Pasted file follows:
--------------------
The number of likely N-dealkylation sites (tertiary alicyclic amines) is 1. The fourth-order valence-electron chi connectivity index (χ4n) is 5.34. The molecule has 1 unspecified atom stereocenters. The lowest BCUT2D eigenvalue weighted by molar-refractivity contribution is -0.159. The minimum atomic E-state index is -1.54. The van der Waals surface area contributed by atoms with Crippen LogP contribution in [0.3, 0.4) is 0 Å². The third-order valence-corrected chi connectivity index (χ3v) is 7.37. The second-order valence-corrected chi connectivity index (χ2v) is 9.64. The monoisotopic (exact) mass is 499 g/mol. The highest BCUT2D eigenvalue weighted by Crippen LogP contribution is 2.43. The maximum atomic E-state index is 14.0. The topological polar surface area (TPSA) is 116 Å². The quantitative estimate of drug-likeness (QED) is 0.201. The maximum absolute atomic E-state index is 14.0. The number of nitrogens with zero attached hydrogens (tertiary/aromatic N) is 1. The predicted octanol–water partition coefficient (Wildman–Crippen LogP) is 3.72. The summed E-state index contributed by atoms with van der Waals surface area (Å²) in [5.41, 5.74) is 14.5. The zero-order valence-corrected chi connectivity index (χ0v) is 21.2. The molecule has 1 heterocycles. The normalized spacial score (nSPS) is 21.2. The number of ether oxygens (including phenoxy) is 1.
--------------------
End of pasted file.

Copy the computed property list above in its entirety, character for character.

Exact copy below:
The number of likely N-dealkylation sites (tertiary alicyclic amines) is 1. The fourth-order valence-electron chi connectivity index (χ4n) is 5.34. The molecule has 1 unspecified atom stereocenters. The lowest BCUT2D eigenvalue weighted by molar-refractivity contribution is -0.159. The minimum atomic E-state index is -1.54. The van der Waals surface area contributed by atoms with Crippen LogP contribution in [0.3, 0.4) is 0 Å². The third-order valence-corrected chi connectivity index (χ3v) is 7.37. The second-order valence-corrected chi connectivity index (χ2v) is 9.64. The monoisotopic (exact) mass is 499 g/mol. The highest BCUT2D eigenvalue weighted by Crippen LogP contribution is 2.43. The maximum atomic E-state index is 14.0. The topological polar surface area (TPSA) is 116 Å². The quantitative estimate of drug-likeness (QED) is 0.201. The maximum absolute atomic E-state index is 14.0. The number of nitrogens with zero attached hydrogens (tertiary/aromatic N) is 1. The predicted octanol–water partition coefficient (Wildman–Crippen LogP) is 3.72. The summed E-state index contributed by atoms with van der Waals surface area (Å²) in [5.41, 5.74) is 14.5. The zero-order valence-corrected chi connectivity index (χ0v) is 21.2. The molecule has 1 heterocycles. The normalized spacial score (nSPS) is 21.2. The number of ether oxygens (including phenoxy) is 1.